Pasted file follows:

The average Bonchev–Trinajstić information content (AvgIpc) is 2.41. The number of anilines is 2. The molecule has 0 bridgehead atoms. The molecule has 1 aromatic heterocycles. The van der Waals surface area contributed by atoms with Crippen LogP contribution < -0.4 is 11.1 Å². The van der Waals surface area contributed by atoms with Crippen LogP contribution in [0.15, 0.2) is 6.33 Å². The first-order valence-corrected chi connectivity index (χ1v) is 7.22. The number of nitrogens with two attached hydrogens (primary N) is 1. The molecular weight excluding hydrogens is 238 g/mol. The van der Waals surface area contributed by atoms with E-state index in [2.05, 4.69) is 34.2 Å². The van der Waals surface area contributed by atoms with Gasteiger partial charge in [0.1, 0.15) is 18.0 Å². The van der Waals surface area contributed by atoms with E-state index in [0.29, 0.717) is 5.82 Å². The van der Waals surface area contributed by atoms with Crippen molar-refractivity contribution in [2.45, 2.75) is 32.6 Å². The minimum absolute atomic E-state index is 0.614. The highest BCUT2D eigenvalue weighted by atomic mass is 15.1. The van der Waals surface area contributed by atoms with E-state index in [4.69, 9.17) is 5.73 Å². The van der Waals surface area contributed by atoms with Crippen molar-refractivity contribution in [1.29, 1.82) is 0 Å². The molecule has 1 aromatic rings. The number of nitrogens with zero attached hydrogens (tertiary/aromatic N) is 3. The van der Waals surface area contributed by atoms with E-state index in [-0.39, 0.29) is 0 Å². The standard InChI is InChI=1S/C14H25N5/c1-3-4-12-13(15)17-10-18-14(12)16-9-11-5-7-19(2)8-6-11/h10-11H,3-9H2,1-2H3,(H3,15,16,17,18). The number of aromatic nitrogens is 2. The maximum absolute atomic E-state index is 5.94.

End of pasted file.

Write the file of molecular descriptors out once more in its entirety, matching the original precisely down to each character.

The average Bonchev–Trinajstić information content (AvgIpc) is 2.41. The number of anilines is 2. The molecule has 0 bridgehead atoms. The molecule has 1 aromatic heterocycles. The van der Waals surface area contributed by atoms with Crippen LogP contribution < -0.4 is 11.1 Å². The van der Waals surface area contributed by atoms with Crippen LogP contribution in [0.15, 0.2) is 6.33 Å². The first-order valence-corrected chi connectivity index (χ1v) is 7.22. The number of nitrogens with two attached hydrogens (primary N) is 1. The molecular weight excluding hydrogens is 238 g/mol. The van der Waals surface area contributed by atoms with E-state index in [2.05, 4.69) is 34.2 Å². The van der Waals surface area contributed by atoms with Gasteiger partial charge in [0.1, 0.15) is 18.0 Å². The van der Waals surface area contributed by atoms with E-state index in [0.29, 0.717) is 5.82 Å². The van der Waals surface area contributed by atoms with Crippen molar-refractivity contribution in [2.45, 2.75) is 32.6 Å². The minimum absolute atomic E-state index is 0.614. The highest BCUT2D eigenvalue weighted by atomic mass is 15.1. The van der Waals surface area contributed by atoms with E-state index in [4.69, 9.17) is 5.73 Å². The van der Waals surface area contributed by atoms with Crippen molar-refractivity contribution in [1.29, 1.82) is 0 Å². The molecule has 1 aromatic rings. The number of nitrogens with zero attached hydrogens (tertiary/aromatic N) is 3. The van der Waals surface area contributed by atoms with E-state index in [-0.39, 0.29) is 0 Å². The standard InChI is InChI=1S/C14H25N5/c1-3-4-12-13(15)17-10-18-14(12)16-9-11-5-7-19(2)8-6-11/h10-11H,3-9H2,1-2H3,(H3,15,16,17,18). The number of aromatic nitrogens is 2. The maximum absolute atomic E-state index is 5.94.